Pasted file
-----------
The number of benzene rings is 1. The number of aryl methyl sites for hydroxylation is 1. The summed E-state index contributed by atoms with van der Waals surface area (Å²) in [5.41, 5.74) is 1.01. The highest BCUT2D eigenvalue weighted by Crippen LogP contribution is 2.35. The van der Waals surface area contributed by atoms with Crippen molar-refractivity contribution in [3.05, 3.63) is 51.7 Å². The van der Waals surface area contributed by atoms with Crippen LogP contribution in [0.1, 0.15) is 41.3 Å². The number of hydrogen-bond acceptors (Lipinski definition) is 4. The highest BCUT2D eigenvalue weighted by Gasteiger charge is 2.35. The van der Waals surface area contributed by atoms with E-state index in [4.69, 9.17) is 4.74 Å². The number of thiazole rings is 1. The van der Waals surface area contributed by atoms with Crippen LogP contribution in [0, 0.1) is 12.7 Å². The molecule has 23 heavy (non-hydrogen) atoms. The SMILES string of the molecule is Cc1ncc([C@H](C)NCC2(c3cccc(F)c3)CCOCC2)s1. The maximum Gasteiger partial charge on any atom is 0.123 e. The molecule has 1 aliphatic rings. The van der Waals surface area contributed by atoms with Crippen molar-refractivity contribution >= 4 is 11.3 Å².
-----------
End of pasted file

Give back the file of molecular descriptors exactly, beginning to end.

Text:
The number of benzene rings is 1. The number of aryl methyl sites for hydroxylation is 1. The summed E-state index contributed by atoms with van der Waals surface area (Å²) in [5.41, 5.74) is 1.01. The highest BCUT2D eigenvalue weighted by Crippen LogP contribution is 2.35. The van der Waals surface area contributed by atoms with Crippen molar-refractivity contribution in [3.05, 3.63) is 51.7 Å². The van der Waals surface area contributed by atoms with Crippen LogP contribution in [0.1, 0.15) is 41.3 Å². The number of hydrogen-bond acceptors (Lipinski definition) is 4. The highest BCUT2D eigenvalue weighted by Gasteiger charge is 2.35. The van der Waals surface area contributed by atoms with E-state index in [4.69, 9.17) is 4.74 Å². The number of thiazole rings is 1. The van der Waals surface area contributed by atoms with Crippen LogP contribution in [0, 0.1) is 12.7 Å². The molecule has 23 heavy (non-hydrogen) atoms. The SMILES string of the molecule is Cc1ncc([C@H](C)NCC2(c3cccc(F)c3)CCOCC2)s1. The maximum Gasteiger partial charge on any atom is 0.123 e. The molecule has 1 aliphatic rings. The van der Waals surface area contributed by atoms with Crippen molar-refractivity contribution >= 4 is 11.3 Å².